British Columbia

Terry Fox 40th anniversary shoe sells out in minutes

The blue Adidas sneakers are replicas of the ones Terry wore during his Marathon of Hope in 1980.

Limited edition replica sneakers Terry wore for 1980 Marathon of Hope snapped up Wednesday morning

Terry Fox wearing one of the 24 pairs of blue Orion running shoes sent to him by Adidas for the Marathon of Hope. Fox ran a marathon a day for 143 days before the return of his cancer forced him to stop. (Terry Fox Foundation)

UPDATE — May 20, 7:25 a.m. PT: The limited edition shoe sold out within minutes Wednesday morning.

Remarkably, when the Terry Fox 40th anniversary commemorative sneakers go on sale Wednesday morning, Fred Fox will be like thousands of others, hovering over his computer, credit card in hand, trying to score a pair of the sweet blue kicks amid what is sure to be a full-on buying frenzy.

It's not that Terry's older brother doesn't have the connections to bypass the madding crowd. He is, after all, a spokesman for the Terry Fox Foundation, which is receiving 100 per cent of the net proceeds.

It's just that the Fox family has always insisted that every possible penny raised in Terry's name go to cancer research.

"It's just the way we've always done things. We we don't think we're any different or any more special than anybody else across the country," said Fox.

40th anniversary Terry Fox commemorative sneaker. (Terry Fox Foundation/Adidas)

Before setting out on his Marathon of Hope in April of 1980, Terry Fox sent impassioned letters to shoe companies asking for support. 

'Crawl every last mile'

"We need your help. The people in cancer clinics all over the world need people who believe in miracles," he wrote. "The running I can do, even if I have to crawl every last mile."

Terry Fox, centre, with friend Doug Alward, left, and younger brother Darrell Fox, right, with the Van of Hope in 1980. To date, over $750 million has been raised for cancer research in Fox's name. (Submitted by Darrell Fox)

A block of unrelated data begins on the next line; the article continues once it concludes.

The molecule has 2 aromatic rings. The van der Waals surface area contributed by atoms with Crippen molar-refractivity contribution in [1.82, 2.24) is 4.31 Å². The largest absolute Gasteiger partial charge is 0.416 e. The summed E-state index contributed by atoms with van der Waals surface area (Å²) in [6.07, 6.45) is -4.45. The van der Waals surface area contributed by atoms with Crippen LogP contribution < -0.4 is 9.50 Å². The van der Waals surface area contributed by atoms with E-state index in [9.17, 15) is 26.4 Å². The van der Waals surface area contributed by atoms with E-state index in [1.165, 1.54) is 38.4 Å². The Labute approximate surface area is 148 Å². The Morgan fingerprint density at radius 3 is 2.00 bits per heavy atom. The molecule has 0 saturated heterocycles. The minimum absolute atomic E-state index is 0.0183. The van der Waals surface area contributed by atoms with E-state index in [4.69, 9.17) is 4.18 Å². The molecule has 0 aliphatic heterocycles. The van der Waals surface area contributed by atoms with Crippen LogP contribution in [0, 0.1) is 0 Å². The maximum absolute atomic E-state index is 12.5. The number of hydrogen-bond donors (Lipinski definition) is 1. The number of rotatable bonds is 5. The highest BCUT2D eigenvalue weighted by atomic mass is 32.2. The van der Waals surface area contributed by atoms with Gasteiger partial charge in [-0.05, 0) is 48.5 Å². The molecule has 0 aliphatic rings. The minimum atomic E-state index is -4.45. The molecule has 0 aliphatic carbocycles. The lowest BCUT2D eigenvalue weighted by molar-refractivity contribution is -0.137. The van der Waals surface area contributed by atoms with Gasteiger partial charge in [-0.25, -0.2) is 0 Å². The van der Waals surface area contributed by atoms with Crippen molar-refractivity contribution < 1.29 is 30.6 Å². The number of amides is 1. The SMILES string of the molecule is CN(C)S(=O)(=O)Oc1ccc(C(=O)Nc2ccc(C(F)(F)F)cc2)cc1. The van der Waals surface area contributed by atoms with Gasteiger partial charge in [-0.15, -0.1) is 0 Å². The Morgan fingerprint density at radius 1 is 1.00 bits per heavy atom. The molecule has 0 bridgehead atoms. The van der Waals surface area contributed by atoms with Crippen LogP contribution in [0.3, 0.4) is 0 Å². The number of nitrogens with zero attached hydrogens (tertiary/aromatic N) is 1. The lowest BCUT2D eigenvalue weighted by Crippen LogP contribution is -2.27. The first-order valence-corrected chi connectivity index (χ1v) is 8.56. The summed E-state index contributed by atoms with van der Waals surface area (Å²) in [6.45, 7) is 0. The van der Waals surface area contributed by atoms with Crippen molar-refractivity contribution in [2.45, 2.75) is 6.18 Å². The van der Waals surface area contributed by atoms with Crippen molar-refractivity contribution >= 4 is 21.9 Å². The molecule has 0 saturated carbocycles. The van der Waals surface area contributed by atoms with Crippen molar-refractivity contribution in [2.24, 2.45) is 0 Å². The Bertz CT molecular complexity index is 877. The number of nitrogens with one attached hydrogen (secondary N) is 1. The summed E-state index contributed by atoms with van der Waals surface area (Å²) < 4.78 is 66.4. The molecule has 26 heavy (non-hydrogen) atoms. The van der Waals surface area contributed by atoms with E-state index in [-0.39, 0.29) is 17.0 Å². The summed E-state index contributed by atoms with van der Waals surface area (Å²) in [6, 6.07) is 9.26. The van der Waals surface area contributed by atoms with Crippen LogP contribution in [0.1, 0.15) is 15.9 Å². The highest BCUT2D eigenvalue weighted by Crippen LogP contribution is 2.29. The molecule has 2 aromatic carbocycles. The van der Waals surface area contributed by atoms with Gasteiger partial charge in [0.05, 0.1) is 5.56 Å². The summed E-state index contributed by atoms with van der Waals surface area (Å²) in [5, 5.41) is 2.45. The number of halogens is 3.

Fox was hardly a household name when he sent the letter, the opposite really. A freckle faced 21-year-old amputee from Port Coquitlam, B.C., cold calling businesses he hoped might help fund his cross country campaign for cancer research.

Adidas responded, sending 24 pairs of their blue Orion running shoes and launching a relationship that has lasted to this day. 

The 40th anniversary replica shoe comes with a copy of Terry's letter, shoelaces emblazoned with his quotes, and "Terry Fox" tastefully printed in gold above one of the signature Adidas stripes.

The sportswear giant is also releasing a limited edition T-shirt. The campaign is expected to raise $1 million for the Terry Fox Foundation. 

In 2005, when Adidas released the 25th anniversary shoe at Sport Chek, people lined up and cleaned out the stores in four hours. 

'Probably crazy'

Fred Fox believes with online sales, the entire 40th anniversary run will be snapped up in minutes.

"I think it's going to be amazing and probably crazy.," he said. 

"There's going to be a few disappointed people for sure and I'm going to be on there like everybody else trying to get myself a pair of shoes."

Terry Fox 40th anniversary sneakers retail for $130 and are available in men's sizes only. T-shirts go for $40. Online sales open at 7 a.m. PT Wednesday.

Terry Fox's Marathon of Hope began April 12, 1980, in St. John's, Newfoundland. 

Three years earlier, his right leg had been amputated above the knee after the discovery of a malignant tumour.

Fox ran the equivalent of a marathon, 42 kilometres, every day for 143 days before discovering the cancer had spread to his lungs. The Marathon of Hope ended Sept. 1, 1980 in Thunder Bay.

Terry Fox died in Royal Columbian Hospital in New Westminster on June 28, 1981, one month shy of his 23rd birthday. 

To date, over $750 million has been raised in his name for cancer research.


To encourage thoughtful and respectful conversations, first and last names will appear with each submission to CBC/Radio-Canada's online communities (except in children and youth-oriented communities). Pseudonyms will no longer be permitted.

By submitting a comment, you accept that CBC has the right to reproduce and publish that comment in whole or in part, in any manner CBC chooses. Please note that CBC does not endorse the opinions expressed in comments. Comments on this story are moderated according to our Submission Guidelines. Comments are welcome while open. We reserve the right to close comments at any time.

Become a CBC Member

Join the conversation  Create account

Already have an account?